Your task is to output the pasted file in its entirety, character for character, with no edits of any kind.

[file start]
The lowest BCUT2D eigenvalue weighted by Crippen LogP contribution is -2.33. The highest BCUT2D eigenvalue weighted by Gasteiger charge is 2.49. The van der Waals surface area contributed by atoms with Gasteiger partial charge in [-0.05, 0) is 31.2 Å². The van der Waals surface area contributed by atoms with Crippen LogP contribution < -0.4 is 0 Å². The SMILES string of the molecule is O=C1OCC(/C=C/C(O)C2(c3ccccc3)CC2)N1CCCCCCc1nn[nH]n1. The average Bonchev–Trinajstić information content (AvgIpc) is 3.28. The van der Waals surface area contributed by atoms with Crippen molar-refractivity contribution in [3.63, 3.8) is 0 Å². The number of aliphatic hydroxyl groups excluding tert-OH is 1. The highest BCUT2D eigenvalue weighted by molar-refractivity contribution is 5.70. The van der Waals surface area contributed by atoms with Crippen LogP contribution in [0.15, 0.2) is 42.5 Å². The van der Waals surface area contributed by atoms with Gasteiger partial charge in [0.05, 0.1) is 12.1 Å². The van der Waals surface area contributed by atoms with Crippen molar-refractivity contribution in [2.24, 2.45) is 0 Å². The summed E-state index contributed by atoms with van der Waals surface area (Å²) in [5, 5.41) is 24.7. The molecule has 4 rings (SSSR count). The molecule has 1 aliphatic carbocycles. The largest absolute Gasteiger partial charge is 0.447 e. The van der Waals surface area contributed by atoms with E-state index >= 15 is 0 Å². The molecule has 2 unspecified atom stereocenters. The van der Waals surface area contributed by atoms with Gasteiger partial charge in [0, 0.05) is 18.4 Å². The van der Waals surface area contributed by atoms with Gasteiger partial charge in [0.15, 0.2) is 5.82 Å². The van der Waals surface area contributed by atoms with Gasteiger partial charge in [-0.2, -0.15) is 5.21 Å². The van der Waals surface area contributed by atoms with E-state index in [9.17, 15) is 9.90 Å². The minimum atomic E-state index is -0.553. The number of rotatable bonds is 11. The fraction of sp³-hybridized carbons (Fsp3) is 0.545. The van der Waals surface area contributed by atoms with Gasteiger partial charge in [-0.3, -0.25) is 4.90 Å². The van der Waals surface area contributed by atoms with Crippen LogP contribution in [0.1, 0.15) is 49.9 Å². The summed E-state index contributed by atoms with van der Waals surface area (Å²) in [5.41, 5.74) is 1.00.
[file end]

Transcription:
The lowest BCUT2D eigenvalue weighted by Crippen LogP contribution is -2.33. The highest BCUT2D eigenvalue weighted by Gasteiger charge is 2.49. The van der Waals surface area contributed by atoms with Gasteiger partial charge in [-0.05, 0) is 31.2 Å². The van der Waals surface area contributed by atoms with Crippen LogP contribution < -0.4 is 0 Å². The SMILES string of the molecule is O=C1OCC(/C=C/C(O)C2(c3ccccc3)CC2)N1CCCCCCc1nn[nH]n1. The average Bonchev–Trinajstić information content (AvgIpc) is 3.28. The van der Waals surface area contributed by atoms with Crippen molar-refractivity contribution in [3.63, 3.8) is 0 Å². The number of aliphatic hydroxyl groups excluding tert-OH is 1. The highest BCUT2D eigenvalue weighted by molar-refractivity contribution is 5.70. The van der Waals surface area contributed by atoms with Crippen LogP contribution in [0.15, 0.2) is 42.5 Å². The van der Waals surface area contributed by atoms with Gasteiger partial charge in [0.05, 0.1) is 12.1 Å². The van der Waals surface area contributed by atoms with Crippen molar-refractivity contribution in [2.24, 2.45) is 0 Å². The summed E-state index contributed by atoms with van der Waals surface area (Å²) in [5, 5.41) is 24.7. The molecule has 4 rings (SSSR count). The molecule has 1 aliphatic carbocycles. The largest absolute Gasteiger partial charge is 0.447 e. The van der Waals surface area contributed by atoms with E-state index >= 15 is 0 Å². The molecule has 2 unspecified atom stereocenters. The van der Waals surface area contributed by atoms with Gasteiger partial charge in [0, 0.05) is 18.4 Å². The van der Waals surface area contributed by atoms with Gasteiger partial charge in [0.15, 0.2) is 5.82 Å². The van der Waals surface area contributed by atoms with Gasteiger partial charge in [-0.2, -0.15) is 5.21 Å². The van der Waals surface area contributed by atoms with E-state index in [9.17, 15) is 9.90 Å². The minimum atomic E-state index is -0.553. The number of rotatable bonds is 11. The fraction of sp³-hybridized carbons (Fsp3) is 0.545. The van der Waals surface area contributed by atoms with Gasteiger partial charge in [-0.3, -0.25) is 4.90 Å². The van der Waals surface area contributed by atoms with Crippen LogP contribution in [0.1, 0.15) is 49.9 Å². The summed E-state index contributed by atoms with van der Waals surface area (Å²) in [5.41, 5.74) is 1.00.